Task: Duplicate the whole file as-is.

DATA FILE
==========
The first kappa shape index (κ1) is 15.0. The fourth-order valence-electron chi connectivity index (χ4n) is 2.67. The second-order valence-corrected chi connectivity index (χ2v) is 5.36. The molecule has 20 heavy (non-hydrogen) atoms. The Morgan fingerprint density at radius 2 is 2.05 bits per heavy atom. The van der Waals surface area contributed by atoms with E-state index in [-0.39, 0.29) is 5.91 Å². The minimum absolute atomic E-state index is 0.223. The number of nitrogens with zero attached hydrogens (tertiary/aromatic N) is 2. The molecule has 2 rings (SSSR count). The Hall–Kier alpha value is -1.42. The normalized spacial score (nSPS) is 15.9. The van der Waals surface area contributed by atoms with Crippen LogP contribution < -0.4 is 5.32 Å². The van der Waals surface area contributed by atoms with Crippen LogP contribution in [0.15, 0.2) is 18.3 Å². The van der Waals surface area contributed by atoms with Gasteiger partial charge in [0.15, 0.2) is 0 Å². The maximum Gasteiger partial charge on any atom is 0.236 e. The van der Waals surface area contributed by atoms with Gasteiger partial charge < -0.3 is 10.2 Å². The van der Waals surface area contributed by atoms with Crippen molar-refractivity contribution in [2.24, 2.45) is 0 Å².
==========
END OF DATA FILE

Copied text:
The first kappa shape index (κ1) is 15.0. The fourth-order valence-electron chi connectivity index (χ4n) is 2.67. The second-order valence-corrected chi connectivity index (χ2v) is 5.36. The molecule has 20 heavy (non-hydrogen) atoms. The Morgan fingerprint density at radius 2 is 2.05 bits per heavy atom. The van der Waals surface area contributed by atoms with E-state index in [-0.39, 0.29) is 5.91 Å². The minimum absolute atomic E-state index is 0.223. The number of nitrogens with zero attached hydrogens (tertiary/aromatic N) is 2. The molecule has 2 rings (SSSR count). The Hall–Kier alpha value is -1.42. The normalized spacial score (nSPS) is 15.9. The van der Waals surface area contributed by atoms with Crippen LogP contribution < -0.4 is 5.32 Å². The van der Waals surface area contributed by atoms with Crippen LogP contribution in [0.15, 0.2) is 18.3 Å². The van der Waals surface area contributed by atoms with Gasteiger partial charge in [0.15, 0.2) is 0 Å². The maximum Gasteiger partial charge on any atom is 0.236 e. The van der Waals surface area contributed by atoms with Gasteiger partial charge < -0.3 is 10.2 Å². The van der Waals surface area contributed by atoms with Crippen molar-refractivity contribution in [2.24, 2.45) is 0 Å².